4. identifying how your performance compares to the national benchmark, pervious performance and/or other similar services
  5. recording performance and noting that a quality issue exists
  6. taking action to improve quality of care through initiating a quality improvement activity (Program Manual B, p. 5).

 

How do you actually undertake quality improvement?

The Program Manual proposes a “Plan-Do-Check-Act” tool which can be used across each quality indicator (Program Manual B, p. 6).

This method allows you to identify a “quality issue” and then trial a “quality improvement activity” to gauge whether the activity should be implemented more broadly.

A summary of the tool and its four steps is set out in the table below.

 

PLAN-DO-CHECK-ACT

STEP 1: PLAN Involves developing a plan by gathering information about what is causing the quality issue, establishing goals for your quality improvement activity, and making a plan for how the activity will be carried out.
STEP 2: DO This is where you carry out the activity by allocating resources, testing the activity on a small scale and documenting observations.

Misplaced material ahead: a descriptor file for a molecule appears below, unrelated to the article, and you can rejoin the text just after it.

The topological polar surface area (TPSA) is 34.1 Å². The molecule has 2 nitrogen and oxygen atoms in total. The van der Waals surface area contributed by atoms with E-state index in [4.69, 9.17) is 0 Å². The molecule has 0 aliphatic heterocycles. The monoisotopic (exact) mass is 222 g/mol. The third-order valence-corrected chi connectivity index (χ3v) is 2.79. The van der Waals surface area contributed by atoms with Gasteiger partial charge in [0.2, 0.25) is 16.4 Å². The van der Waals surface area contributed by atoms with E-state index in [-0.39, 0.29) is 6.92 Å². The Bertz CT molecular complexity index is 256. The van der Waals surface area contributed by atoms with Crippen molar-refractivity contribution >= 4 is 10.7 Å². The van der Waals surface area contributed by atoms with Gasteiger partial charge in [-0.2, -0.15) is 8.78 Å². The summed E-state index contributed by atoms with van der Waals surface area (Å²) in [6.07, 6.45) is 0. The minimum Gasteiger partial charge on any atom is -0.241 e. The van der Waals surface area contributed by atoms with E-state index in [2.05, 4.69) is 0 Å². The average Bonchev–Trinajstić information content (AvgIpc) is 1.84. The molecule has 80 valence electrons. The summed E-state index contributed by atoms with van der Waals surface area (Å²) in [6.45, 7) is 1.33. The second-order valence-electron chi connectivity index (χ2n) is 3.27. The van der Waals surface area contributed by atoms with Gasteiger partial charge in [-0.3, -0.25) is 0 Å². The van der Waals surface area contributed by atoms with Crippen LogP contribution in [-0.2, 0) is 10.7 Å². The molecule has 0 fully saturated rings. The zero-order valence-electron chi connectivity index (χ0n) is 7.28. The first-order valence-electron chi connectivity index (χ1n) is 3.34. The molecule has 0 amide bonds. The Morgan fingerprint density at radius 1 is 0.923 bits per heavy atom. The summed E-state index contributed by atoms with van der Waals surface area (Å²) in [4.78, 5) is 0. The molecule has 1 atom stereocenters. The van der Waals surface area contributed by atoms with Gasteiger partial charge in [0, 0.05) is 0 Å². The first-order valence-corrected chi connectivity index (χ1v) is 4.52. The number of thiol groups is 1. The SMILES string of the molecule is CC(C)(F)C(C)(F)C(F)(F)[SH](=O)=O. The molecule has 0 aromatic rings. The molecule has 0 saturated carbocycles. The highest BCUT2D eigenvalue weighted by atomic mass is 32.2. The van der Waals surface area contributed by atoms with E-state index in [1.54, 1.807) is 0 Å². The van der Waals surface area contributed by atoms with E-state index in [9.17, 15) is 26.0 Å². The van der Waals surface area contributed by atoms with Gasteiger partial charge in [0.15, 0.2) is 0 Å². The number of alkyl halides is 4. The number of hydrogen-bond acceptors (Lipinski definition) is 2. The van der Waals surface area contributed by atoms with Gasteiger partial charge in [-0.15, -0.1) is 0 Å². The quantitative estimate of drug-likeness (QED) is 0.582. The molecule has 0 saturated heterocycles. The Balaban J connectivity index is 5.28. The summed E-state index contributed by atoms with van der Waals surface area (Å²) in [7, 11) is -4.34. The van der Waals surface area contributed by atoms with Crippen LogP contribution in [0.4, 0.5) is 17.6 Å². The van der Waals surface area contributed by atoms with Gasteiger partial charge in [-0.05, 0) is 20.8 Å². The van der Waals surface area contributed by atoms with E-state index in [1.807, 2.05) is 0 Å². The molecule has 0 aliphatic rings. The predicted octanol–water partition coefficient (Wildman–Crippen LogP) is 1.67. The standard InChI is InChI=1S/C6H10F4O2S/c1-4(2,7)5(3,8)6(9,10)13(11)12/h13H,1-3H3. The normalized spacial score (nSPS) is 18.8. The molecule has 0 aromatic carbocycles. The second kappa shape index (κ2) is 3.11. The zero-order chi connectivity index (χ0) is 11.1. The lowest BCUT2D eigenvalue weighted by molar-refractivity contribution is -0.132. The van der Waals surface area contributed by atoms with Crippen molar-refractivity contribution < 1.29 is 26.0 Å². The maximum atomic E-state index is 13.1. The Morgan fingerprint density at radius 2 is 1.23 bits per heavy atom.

STEP 3: CHECK Involves collecting data and analysing information from the QI program to understand if your current systems and related processes are achieving the desired outcomes.
STEP 4: ACT

This step involves deciding whether the current systems and related processes are successful in achieving quality of care and services. Depending on the outcome you will:

  • if successful, embed the activity into business-as-usual processes and continue to monitor outcomes
  • if the activity was unsuccessful, determine what you may need to do differently next time – this is a quality improvement opportunity
repeat the process to continue to increase the quality of care and services for consumers.

When should you undertake quality improvement?

Quality improvement is an ongoing process. This means that you should regularly repeat the quality improvement process to continually improve the care and services you deliver (Program Manual B, p. 5).

 

What are some benefits of quality improvement?

By regularly undertaking quality improvement, you will:

  • improve the delivery of your care and services
  • identify quality issues promptly
  • be more responsive to the changing needs of recipients
  • improve outcomes for recipients
  • improve systems to monitor and track change
  • create long-term sustainable improvement across your organisation
  • increase collaboration amongst staff
  • enhance professional development across the workforce (Program Manual B, p. 4).

 

Is Part B of the Program Manual legislatively binding?

Unlike Part A of the Program Manual, Part B is not legislatively binding.

However, it is still important to consult the Program Manual to help you improve the quality of care and services you provide to consumers as well as drive quality improvement within your organisation.